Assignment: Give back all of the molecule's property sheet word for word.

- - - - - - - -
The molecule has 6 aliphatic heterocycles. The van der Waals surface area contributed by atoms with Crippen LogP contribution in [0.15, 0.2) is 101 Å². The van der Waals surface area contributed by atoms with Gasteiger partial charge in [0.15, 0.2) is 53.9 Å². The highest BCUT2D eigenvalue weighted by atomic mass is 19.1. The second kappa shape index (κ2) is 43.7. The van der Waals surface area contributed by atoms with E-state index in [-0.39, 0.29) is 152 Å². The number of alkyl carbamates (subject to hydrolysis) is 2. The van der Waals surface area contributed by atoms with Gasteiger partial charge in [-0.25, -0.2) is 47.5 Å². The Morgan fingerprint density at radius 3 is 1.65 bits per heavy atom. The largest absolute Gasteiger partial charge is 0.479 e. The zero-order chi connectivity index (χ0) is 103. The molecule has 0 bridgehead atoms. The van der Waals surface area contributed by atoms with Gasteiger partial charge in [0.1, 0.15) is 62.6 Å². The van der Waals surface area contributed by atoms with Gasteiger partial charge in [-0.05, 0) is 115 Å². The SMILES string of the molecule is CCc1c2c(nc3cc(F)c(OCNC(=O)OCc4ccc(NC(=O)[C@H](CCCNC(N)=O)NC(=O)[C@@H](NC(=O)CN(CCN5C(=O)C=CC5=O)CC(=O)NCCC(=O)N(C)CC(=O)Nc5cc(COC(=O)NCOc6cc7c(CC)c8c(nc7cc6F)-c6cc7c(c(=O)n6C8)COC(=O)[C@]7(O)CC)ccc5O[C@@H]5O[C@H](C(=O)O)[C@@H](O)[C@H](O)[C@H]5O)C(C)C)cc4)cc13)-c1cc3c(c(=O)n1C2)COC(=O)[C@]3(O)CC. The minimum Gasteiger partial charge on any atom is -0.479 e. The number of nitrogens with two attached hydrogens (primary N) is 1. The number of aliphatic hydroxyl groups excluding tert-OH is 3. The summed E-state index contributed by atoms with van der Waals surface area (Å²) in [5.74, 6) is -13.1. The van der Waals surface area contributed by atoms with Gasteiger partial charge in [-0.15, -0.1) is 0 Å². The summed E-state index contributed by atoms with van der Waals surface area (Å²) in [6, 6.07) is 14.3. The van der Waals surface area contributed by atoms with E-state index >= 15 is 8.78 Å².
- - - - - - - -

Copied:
The molecule has 6 aliphatic heterocycles. The van der Waals surface area contributed by atoms with Crippen LogP contribution in [0.15, 0.2) is 101 Å². The van der Waals surface area contributed by atoms with Gasteiger partial charge in [0.15, 0.2) is 53.9 Å². The highest BCUT2D eigenvalue weighted by atomic mass is 19.1. The second kappa shape index (κ2) is 43.7. The van der Waals surface area contributed by atoms with E-state index in [-0.39, 0.29) is 152 Å². The number of alkyl carbamates (subject to hydrolysis) is 2. The van der Waals surface area contributed by atoms with Gasteiger partial charge in [-0.25, -0.2) is 47.5 Å². The Morgan fingerprint density at radius 3 is 1.65 bits per heavy atom. The largest absolute Gasteiger partial charge is 0.479 e. The zero-order chi connectivity index (χ0) is 103. The molecule has 0 bridgehead atoms. The van der Waals surface area contributed by atoms with Gasteiger partial charge in [0.1, 0.15) is 62.6 Å². The van der Waals surface area contributed by atoms with Gasteiger partial charge in [-0.05, 0) is 115 Å². The SMILES string of the molecule is CCc1c2c(nc3cc(F)c(OCNC(=O)OCc4ccc(NC(=O)[C@H](CCCNC(N)=O)NC(=O)[C@@H](NC(=O)CN(CCN5C(=O)C=CC5=O)CC(=O)NCCC(=O)N(C)CC(=O)Nc5cc(COC(=O)NCOc6cc7c(CC)c8c(nc7cc6F)-c6cc7c(c(=O)n6C8)COC(=O)[C@]7(O)CC)ccc5O[C@@H]5O[C@H](C(=O)O)[C@@H](O)[C@H](O)[C@H]5O)C(C)C)cc4)cc13)-c1cc3c(c(=O)n1C2)COC(=O)[C@]3(O)CC. The minimum Gasteiger partial charge on any atom is -0.479 e. The number of nitrogens with two attached hydrogens (primary N) is 1. The number of aliphatic hydroxyl groups excluding tert-OH is 3. The summed E-state index contributed by atoms with van der Waals surface area (Å²) in [5.74, 6) is -13.1. The van der Waals surface area contributed by atoms with Gasteiger partial charge in [-0.15, -0.1) is 0 Å². The summed E-state index contributed by atoms with van der Waals surface area (Å²) in [6, 6.07) is 14.3. The van der Waals surface area contributed by atoms with E-state index >= 15 is 8.78 Å².